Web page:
April 24, 2022
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Earlier this week, health tech startup mPharma’s CEO Gregory Rockson tweeted: “I like to think that mPharma is this way as well. Software to organize health data (Bloom) + operating pharmacy retail (QualityRx) + PBM (mutti) + logistics infra (VMI) + telemedicine (mutti Doctor) + diagnostics (mLab) etc,” in response to a Elon Musk tweet where he opined that Tesla might as well be multiple startups. The tweet caught my attention and made me think about the vast opportunities for innovation that exist in Africa’s healthcare sector.

Data from the World Health Organization (WHO) shows that even though Africa carries 25% of the world’s disease burden, its share of global health expenditures is less than 1%. But it gets worse—the continent manufactures less than 2% of the medicine it markets and sells to healthcare facilities, hospitals, and pharmacies.

Africa will need to leverage innovation to establish a stronger health workforce and infrastructure, increase life expectancy—currently 64.5 years to surpass the global average of 73 years (for both sexes)—and achieve self-sustainability in the event of another global health crisis.

Source: Fikayo Idowu, TechCabal Insights.

Why innovate healthcare

African healthcare sector struggles with multiple problems—paper and pen data storage, inadequate medical equipment and funding, inefficient drug supply chains, and last-mile health service delivery.

With patients constantly seeking access to an efficient healthcare system and investors seeking out the next growth engine in Africa; global consulting firm Mckinsey wrote that Africa might be “the only pharmaceutical market where genuinely high growth is still achievable. “ It is no wonder its healthcare industry is attracting global interest. I mean, why wouldn’t it? For instance, Africa’s healthcare sector will be worth an estimated $259 billion by 2030. There is a lucrative opportunity for the private sector to get a slice of the pie. Already about half of Africa’s health expenditure is funded by private sector entities and development partners.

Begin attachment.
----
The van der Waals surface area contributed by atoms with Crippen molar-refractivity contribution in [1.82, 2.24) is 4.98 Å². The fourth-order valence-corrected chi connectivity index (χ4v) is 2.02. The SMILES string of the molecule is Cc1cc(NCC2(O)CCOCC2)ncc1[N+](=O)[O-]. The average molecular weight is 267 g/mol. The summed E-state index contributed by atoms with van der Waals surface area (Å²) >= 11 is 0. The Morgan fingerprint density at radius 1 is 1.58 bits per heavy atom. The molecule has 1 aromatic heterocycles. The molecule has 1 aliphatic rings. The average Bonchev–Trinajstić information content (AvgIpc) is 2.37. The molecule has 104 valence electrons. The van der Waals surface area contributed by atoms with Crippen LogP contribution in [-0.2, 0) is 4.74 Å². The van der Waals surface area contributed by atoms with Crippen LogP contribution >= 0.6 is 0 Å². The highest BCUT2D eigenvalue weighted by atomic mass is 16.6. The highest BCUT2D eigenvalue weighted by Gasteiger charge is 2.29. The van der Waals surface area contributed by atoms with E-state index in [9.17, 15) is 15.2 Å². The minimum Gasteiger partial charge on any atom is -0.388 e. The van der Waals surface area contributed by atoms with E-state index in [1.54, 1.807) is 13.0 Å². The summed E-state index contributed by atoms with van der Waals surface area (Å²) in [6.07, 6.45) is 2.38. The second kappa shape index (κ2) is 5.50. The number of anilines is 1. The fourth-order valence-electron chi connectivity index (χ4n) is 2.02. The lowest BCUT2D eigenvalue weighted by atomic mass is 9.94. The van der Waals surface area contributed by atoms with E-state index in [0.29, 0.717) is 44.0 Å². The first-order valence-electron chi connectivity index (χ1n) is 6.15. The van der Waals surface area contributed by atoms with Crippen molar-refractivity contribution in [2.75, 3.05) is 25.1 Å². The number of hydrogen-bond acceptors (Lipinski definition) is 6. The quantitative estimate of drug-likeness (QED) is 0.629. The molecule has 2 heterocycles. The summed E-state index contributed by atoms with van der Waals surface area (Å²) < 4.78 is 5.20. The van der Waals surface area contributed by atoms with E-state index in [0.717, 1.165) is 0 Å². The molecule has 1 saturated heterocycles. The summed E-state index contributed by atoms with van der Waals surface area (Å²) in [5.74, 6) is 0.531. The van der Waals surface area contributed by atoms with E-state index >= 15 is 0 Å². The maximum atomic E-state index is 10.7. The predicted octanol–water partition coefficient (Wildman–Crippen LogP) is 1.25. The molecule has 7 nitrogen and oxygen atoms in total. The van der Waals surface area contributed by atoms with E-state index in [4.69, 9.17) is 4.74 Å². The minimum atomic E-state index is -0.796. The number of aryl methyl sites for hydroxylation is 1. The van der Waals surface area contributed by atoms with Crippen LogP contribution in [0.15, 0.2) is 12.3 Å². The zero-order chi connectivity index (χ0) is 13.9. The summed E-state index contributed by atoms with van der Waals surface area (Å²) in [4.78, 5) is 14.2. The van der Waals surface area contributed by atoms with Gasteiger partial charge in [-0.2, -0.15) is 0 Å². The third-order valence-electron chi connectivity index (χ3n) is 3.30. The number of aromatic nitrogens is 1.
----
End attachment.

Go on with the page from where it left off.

In December last year, when only 3% of Nigerians had received full COVID-19 doses, the country destroyed a million doses of expired vaccines, partly due to erratic power supply, costly energy costs, and insecurity that made insurgency-ridden parts of the country inaccessible. A month after getting rid of a large portion of its vaccine supply, Nigeria secured the help of the private sector for ultra-cold storage facilities to store and distribute a new set of vaccines it was expecting.

Source: Fikayo Idowu, TechCabal Insights.

After months of lobbying richer countries to share their vaccine supply, Africa eventually got vaccines delivered through The COVID-19 Vaccines Global Access Facility (COVAX), but about 2.8 million, or 0.5% of the COVID-19 vaccines received across Africa expired before they could be used. And while the short shelf life of these vaccines, which arrived on the continent 4 to 8 weeks to expiration, didn’t help; Africa’s struggling healthcare industry exacerbated the situation. A number of hospitals on the continent frequently experience ill-equipped storage facilities, staff shortage, unavailable funds and constant medical brain drain.

Recent insights from Salient Advisory reveal that 61 companies in sub-Saharan Africa are using technology to make distributing healthcare products more efficient—this figure is twice more than what Salient Advisory tracked in its 2019 report. What this means is that healthcare product distribution will get more efficient as the private sector or tech innovators could stop future vaccine wastage.

But health innovation is on the rise on the continent; Salient Advisory identified that 60% of the health tech startups operating in the continent today were founded in the last 5 years.